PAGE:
How do you motivate?

Simon Kent finds that when the going gets tough, training professionals get
going, as he asks how they rise to the challenge of inspiring people during
these uncertain times

When an organisation is doing well, and when training is directly linked
to an increase in status or remuneration, there is little doubt that attendees
will hang on every word of their trainers.

But what about when times aren’t so good? Over the past year, global
recession has threatened the livelihood of many employees. Add to this the
effects of the recent international events and motivation becomes a real
challenge among staff worried for their future.

We ask training professionals for their views on how to motivate people,
whether for a specific training exercise or more generally, when times are

Diane Claughton
European technology education co-ordinator, Chubb Insurance

Learners’ motivation can be influenced well in advance of their arrival in
the classroom. In our role of supporting learning for IT systems, it is
important to understand and then communicate the big picture – identifying
potential catalysts for resistance to change, then highlighting not just the
organisational benefits, but the benefits to the individual.

Knowing your audience is key, as is seeking ways to make learning timely,
appropriate and, of course, fun. Our approach is to liaise directly with
business sponsors throughout projects. Senior managers often contribute to and
participate in learning events, providing valuable and visible support to
training initiatives.

Fiona Walsh
Corporate training director, ACS Corporate Training

Motivation is an art – there is no point setting up fantastic, relevant and
worthy training sessions if the audience has a basic demotivation problem, be
it financial, physical, environmental or interpersonal. Know your people,
understand what motivates them as individuals and remember that different
things will motivate different people at different times.

When times are particularly difficult, we need to really understand how we
can support and understand the workforce. This can only be done via sensitive
and effective communication and when we understand the issues we need to either
put right the wrongs or, if we cannot, communicate back explaining why and
asking for suggestions on alternative solutions.

Aly McCallum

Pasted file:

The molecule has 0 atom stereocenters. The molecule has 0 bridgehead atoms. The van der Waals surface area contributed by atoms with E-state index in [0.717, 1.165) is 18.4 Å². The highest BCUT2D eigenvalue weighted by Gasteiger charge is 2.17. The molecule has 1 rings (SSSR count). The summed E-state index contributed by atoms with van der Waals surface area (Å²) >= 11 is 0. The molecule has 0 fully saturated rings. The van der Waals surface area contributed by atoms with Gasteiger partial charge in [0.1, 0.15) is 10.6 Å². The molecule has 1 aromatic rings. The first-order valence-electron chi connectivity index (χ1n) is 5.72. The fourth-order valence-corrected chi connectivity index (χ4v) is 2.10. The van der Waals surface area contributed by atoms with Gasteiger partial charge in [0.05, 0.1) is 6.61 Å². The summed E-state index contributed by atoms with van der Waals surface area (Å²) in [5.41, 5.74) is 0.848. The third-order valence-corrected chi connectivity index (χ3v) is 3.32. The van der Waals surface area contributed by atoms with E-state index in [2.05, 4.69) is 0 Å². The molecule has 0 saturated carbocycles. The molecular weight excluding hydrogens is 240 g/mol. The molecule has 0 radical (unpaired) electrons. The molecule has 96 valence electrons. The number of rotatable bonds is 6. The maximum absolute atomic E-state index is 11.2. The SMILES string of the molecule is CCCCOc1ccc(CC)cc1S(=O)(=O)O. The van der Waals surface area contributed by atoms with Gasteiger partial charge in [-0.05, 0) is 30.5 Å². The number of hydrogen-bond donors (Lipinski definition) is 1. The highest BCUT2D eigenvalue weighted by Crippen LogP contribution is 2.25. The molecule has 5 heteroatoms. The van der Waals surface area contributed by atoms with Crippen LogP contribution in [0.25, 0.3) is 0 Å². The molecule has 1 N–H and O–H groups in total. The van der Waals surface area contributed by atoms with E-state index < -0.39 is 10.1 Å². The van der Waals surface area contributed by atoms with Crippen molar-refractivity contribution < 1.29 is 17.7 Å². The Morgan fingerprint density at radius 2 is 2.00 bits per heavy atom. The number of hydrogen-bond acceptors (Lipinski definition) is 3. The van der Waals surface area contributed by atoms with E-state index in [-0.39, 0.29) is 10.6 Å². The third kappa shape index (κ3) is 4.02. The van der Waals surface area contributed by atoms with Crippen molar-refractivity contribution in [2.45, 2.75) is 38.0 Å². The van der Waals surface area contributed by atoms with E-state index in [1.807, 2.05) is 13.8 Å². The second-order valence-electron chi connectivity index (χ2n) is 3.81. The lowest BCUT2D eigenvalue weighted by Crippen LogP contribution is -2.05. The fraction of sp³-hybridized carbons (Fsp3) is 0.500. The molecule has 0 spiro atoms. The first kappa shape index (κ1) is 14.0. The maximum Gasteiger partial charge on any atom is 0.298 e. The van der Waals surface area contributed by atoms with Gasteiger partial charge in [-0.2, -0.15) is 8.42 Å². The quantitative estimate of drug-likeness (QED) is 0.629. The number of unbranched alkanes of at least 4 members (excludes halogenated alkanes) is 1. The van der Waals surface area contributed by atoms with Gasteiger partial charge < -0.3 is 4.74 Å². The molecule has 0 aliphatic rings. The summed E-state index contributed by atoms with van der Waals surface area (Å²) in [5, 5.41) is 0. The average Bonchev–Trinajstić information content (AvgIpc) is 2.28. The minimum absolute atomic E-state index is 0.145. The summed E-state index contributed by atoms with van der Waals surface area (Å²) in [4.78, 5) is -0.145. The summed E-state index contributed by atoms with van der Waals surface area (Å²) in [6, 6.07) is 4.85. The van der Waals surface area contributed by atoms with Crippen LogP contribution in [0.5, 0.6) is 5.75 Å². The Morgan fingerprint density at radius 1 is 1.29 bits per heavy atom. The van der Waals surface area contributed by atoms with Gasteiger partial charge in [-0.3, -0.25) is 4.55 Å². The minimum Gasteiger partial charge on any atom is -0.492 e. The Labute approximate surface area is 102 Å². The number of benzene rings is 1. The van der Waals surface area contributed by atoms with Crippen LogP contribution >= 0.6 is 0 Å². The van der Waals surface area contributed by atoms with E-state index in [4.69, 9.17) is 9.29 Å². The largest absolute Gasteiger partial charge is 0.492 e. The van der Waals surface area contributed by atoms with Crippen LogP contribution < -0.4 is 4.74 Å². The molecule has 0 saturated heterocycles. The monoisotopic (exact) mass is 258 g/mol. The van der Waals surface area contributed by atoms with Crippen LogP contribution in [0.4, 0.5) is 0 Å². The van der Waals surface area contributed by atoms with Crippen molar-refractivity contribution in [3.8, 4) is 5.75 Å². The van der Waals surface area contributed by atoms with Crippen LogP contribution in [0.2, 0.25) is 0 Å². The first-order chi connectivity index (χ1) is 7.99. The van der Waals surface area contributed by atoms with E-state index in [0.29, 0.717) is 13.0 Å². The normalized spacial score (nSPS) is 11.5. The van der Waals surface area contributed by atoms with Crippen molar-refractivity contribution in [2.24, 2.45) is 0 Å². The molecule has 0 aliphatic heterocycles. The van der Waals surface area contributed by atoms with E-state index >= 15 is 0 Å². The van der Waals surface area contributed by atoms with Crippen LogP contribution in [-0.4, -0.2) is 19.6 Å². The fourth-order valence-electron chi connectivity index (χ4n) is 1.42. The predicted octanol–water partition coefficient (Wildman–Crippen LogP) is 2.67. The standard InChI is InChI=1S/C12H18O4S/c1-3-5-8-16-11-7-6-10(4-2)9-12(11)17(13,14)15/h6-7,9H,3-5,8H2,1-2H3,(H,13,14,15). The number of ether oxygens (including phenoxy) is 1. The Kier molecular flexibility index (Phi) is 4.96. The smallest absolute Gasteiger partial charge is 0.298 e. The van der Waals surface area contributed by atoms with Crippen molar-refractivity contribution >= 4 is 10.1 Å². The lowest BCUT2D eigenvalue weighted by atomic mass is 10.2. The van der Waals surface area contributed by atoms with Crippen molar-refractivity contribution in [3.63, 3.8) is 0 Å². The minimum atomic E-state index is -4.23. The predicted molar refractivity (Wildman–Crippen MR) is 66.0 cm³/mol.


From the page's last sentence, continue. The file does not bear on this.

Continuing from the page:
Training and development manager, United Co-op

In my experience as a line manager and a trainer, I have tried various
approaches to motivate individuals, however, I keep returning to the same
principles time and time again.

These principles are:

– Tell me what is expected from me

– Give me the resources to do that which is expected

– Tell me how I am doing at regular intervals

– Give me guidance wherever it is appropriate

– Reward me in line with the contribution I make to the business.

For motivational purposes, the first and third points are crucial for

Individuals are likely to perform more effectively when they know what is
expected of them. It is the manager or coaches’ responsibility to set clear
objectives, ensuring individuals know their responsibilities.

Regular feedback on and reinforcement of the performance will also assist in
individuals performing more effectively.

Aileen Downie
Training and development manager, GNER

A strong, charismatic leader is absolutely key. Throughout history, in any
war or major incident, there is generally one figure who stands out, rallying
people and giving them a goal to work towards. Either in a harmful way,
rallying people through fear or greed, or in a positive way, through love or
hope for a better future.

Some leaders do emerge as a result of the tough times, hence the saying
"when the going gets tough, the tough get going". Our own experiences
at GNER is that for people to be truly motivated, the environment within the
company must also be right.

Our natural instinct in GNER, which we’ve developed over the years as part
of our customer service focus, is to help people to pull out all of the stops
and do whatever is needed to look after other people, as if they are family.

Ian Lawson
Training manager, Lyreco

At Lyreco we have thought hard about motivation. We believe that you can’t
motivate anybody, all you can do is create a motivational environment in which
you hope your people will respond. This requires our managers to find out what
makes their people tick, if you like, to understand what is going to get their
people out of bed in the morning.

A simple "thank you" goes a long way, but people like to be
recognised. This may be in writing, printed in our monthly magazine or visible
on stage at our annual conference.

Remember, when creating a motivational environment, it is different strokes
for different folks, but to get anywhere you must genuinely care about your

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